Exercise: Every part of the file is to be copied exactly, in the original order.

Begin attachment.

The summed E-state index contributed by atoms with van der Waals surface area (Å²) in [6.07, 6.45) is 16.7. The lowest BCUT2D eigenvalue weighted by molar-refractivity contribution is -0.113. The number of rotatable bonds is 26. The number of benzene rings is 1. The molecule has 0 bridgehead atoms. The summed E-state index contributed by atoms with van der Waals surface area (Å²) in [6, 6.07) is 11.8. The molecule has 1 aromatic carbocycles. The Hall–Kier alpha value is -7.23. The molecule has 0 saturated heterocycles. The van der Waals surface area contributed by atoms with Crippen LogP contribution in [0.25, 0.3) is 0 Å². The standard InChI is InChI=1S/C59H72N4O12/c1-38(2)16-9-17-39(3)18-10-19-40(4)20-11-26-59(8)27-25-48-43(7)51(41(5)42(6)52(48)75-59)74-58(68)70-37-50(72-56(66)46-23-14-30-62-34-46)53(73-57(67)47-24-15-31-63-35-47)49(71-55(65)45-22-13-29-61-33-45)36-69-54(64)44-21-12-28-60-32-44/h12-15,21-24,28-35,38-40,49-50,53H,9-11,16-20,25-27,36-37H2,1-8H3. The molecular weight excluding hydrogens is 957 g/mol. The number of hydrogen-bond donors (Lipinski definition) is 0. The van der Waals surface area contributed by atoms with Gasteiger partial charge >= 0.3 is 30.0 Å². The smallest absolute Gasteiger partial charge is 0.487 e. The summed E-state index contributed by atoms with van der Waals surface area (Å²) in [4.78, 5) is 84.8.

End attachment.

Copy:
The summed E-state index contributed by atoms with van der Waals surface area (Å²) in [6.07, 6.45) is 16.7. The lowest BCUT2D eigenvalue weighted by molar-refractivity contribution is -0.113. The number of rotatable bonds is 26. The number of benzene rings is 1. The molecule has 0 bridgehead atoms. The summed E-state index contributed by atoms with van der Waals surface area (Å²) in [6, 6.07) is 11.8. The molecule has 1 aromatic carbocycles. The Hall–Kier alpha value is -7.23. The molecule has 0 saturated heterocycles. The van der Waals surface area contributed by atoms with Crippen LogP contribution in [0.25, 0.3) is 0 Å². The standard InChI is InChI=1S/C59H72N4O12/c1-38(2)16-9-17-39(3)18-10-19-40(4)20-11-26-59(8)27-25-48-43(7)51(41(5)42(6)52(48)75-59)74-58(68)70-37-50(72-56(66)46-23-14-30-62-34-46)53(73-57(67)47-24-15-31-63-35-47)49(71-55(65)45-22-13-29-61-33-45)36-69-54(64)44-21-12-28-60-32-44/h12-15,21-24,28-35,38-40,49-50,53H,9-11,16-20,25-27,36-37H2,1-8H3. The molecular weight excluding hydrogens is 957 g/mol. The number of hydrogen-bond donors (Lipinski definition) is 0. The van der Waals surface area contributed by atoms with Gasteiger partial charge >= 0.3 is 30.0 Å². The smallest absolute Gasteiger partial charge is 0.487 e. The summed E-state index contributed by atoms with van der Waals surface area (Å²) in [4.78, 5) is 84.8.